Minding my own business

People in Austria are very forthcoming with their disapproval — be it stares, scowls or comments.  This seems to be especially true when it comes to kids and dogs.  If you’re out with a dog or a small child, it’s open season for opinions.  This is actually relatively true at home, too (more so with kids than with dogs) and it starts as soon as you’re visibly pregnant — other people (typically, but not always, women older than yourself) will confront you with advice about everything from your beverage of choice to your choice of footwear to prognostications on the sex of the baby.  I remember the frustration of being confronted by complete strangers about my choices or behavior when I was pregnant with Benjamin, and thinking that it would go away once he was born.  It didn’t — and now it’s followed me to Europe!

But, here, I don’t care so much.  I don’t understand what they’re saying anyway.

On my way home from German class today, on the train, with both kids, I noticed an older woman who was scowling and who looked generally disgruntled.  When I got off the train at our stop, I proceeded to the elevator.  Waiting for it to arrive, this same woman came up and said something to me in German.  She wasn’t angry or overly confrontational, but she did seem stern and grumpy.  Taken by surprise, I didn’t catch a single word, so I asked (in German!) for her to repeat herself.  She did, more slowly, and the only words I caught were “children”, “seat” (maybe “sitting”?) and “street car”.  (I imagine she actually meant train.)  I told her I only speak a tiny bit of German, so she repeated herself again, more slowly and more loudly.  I still didn’t get it, so I nodded and smiled and got on the elevator.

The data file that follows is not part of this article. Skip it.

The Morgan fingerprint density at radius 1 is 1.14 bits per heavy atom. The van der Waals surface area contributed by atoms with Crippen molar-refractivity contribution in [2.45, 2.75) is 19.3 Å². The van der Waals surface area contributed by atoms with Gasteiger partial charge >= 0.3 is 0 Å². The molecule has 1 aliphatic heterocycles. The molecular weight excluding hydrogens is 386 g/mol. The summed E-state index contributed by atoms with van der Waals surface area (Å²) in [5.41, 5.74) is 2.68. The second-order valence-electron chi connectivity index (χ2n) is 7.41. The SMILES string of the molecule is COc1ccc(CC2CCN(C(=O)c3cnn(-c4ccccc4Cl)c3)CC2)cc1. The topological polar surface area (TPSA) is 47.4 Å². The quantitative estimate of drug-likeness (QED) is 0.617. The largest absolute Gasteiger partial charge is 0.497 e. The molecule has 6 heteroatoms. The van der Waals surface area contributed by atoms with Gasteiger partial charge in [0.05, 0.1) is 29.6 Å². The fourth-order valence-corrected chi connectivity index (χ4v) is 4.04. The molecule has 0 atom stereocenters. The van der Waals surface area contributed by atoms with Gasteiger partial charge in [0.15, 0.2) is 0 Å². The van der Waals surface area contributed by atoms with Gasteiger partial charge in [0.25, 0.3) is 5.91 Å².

I have no idea what she was saying.  It might have been something very nice, and she’s just a stern looking person.  She might have been admonishing the other passengers for not giving up their seats so I could sit on the train.  But I suspect she was telling me I ought to sit down on the train with my kids (which, I would love to do, but for logistical reasons isn’t something I can do when I travel with both kids together — I won’t leave Liam in the stroller parked next to the door, and I won’t let Benjamin sit in a seat out of my reach, so if the seat immediately adjacent to where I’m standing isn’t available, Benjamin & I both stand).

If I’d been able to understand her, I would have either gotten defensive or agreed out of politeness — but either way, it would have stayed with me all day.  I would have been justifying myself in my mind, and feeling grumpy and bitter that she dared say anything.  Regardless of how confident I was in my own opinion, her words would have stuck with me, for the rest of day or even longer.

But, here, I’m immune.  I don’t know what she said, so I can only obsess about it so much.  I can try to imagine what she was saying, but I really don’t have enough information to even make an educated guess.  So, I let it go.  It doessn’t stick to me.  The truth is, there’s no reason I shouldn’t feel exactly the same way if I do understand what the other person is saying.  I’m doing the best I can, and, if someone offers me new information, I have the option of changing my behavior in the future.  The judgements of a stranger should carry no weight.  I’ve figured out how to feel that way, finally:  fail to understand the criticism in the first place.

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